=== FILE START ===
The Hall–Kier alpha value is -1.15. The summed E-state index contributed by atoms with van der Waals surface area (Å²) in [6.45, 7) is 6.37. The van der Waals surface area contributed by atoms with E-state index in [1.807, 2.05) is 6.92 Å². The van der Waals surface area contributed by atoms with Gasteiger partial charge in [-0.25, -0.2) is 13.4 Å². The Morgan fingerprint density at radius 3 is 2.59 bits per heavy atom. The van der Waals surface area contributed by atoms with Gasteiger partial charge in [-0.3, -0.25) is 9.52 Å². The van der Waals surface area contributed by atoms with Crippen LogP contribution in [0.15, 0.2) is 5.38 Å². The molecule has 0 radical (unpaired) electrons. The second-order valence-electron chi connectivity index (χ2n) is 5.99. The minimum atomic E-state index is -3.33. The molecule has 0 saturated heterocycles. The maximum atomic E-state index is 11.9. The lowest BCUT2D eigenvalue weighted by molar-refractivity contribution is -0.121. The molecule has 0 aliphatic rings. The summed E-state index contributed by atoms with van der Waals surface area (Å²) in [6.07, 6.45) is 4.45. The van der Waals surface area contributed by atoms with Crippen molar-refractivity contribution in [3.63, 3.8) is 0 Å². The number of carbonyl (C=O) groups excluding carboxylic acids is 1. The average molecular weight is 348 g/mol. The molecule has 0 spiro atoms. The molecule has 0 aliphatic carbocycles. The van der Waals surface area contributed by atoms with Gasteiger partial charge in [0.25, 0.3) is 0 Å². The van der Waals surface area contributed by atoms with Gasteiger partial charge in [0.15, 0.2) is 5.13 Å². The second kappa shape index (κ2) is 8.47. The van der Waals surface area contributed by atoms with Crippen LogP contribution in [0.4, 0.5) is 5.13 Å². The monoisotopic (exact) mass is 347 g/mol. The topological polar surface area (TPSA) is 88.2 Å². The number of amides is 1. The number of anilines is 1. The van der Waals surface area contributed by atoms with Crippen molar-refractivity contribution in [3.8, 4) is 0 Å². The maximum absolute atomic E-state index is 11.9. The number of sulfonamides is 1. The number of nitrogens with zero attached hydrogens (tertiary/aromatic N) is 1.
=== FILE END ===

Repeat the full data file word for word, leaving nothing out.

The Hall–Kier alpha value is -1.15. The summed E-state index contributed by atoms with van der Waals surface area (Å²) in [6.45, 7) is 6.37. The van der Waals surface area contributed by atoms with E-state index in [1.807, 2.05) is 6.92 Å². The van der Waals surface area contributed by atoms with Gasteiger partial charge in [-0.25, -0.2) is 13.4 Å². The Morgan fingerprint density at radius 3 is 2.59 bits per heavy atom. The van der Waals surface area contributed by atoms with Gasteiger partial charge in [-0.3, -0.25) is 9.52 Å². The van der Waals surface area contributed by atoms with Crippen LogP contribution in [0.15, 0.2) is 5.38 Å². The molecule has 0 radical (unpaired) electrons. The second-order valence-electron chi connectivity index (χ2n) is 5.99. The minimum atomic E-state index is -3.33. The molecule has 0 saturated heterocycles. The maximum atomic E-state index is 11.9. The lowest BCUT2D eigenvalue weighted by molar-refractivity contribution is -0.121. The molecule has 0 aliphatic rings. The summed E-state index contributed by atoms with van der Waals surface area (Å²) in [6.07, 6.45) is 4.45. The van der Waals surface area contributed by atoms with Crippen molar-refractivity contribution in [3.63, 3.8) is 0 Å². The number of carbonyl (C=O) groups excluding carboxylic acids is 1. The average molecular weight is 348 g/mol. The molecule has 0 spiro atoms. The molecule has 0 aliphatic carbocycles. The van der Waals surface area contributed by atoms with Gasteiger partial charge in [0.25, 0.3) is 0 Å². The van der Waals surface area contributed by atoms with Gasteiger partial charge in [0.15, 0.2) is 5.13 Å². The second kappa shape index (κ2) is 8.47. The van der Waals surface area contributed by atoms with Crippen LogP contribution in [0.4, 0.5) is 5.13 Å². The monoisotopic (exact) mass is 347 g/mol. The topological polar surface area (TPSA) is 88.2 Å². The number of amides is 1. The number of anilines is 1. The van der Waals surface area contributed by atoms with Crippen molar-refractivity contribution in [3.8, 4) is 0 Å². The maximum absolute atomic E-state index is 11.9. The number of sulfonamides is 1. The number of nitrogens with zero attached hydrogens (tertiary/aromatic N) is 1.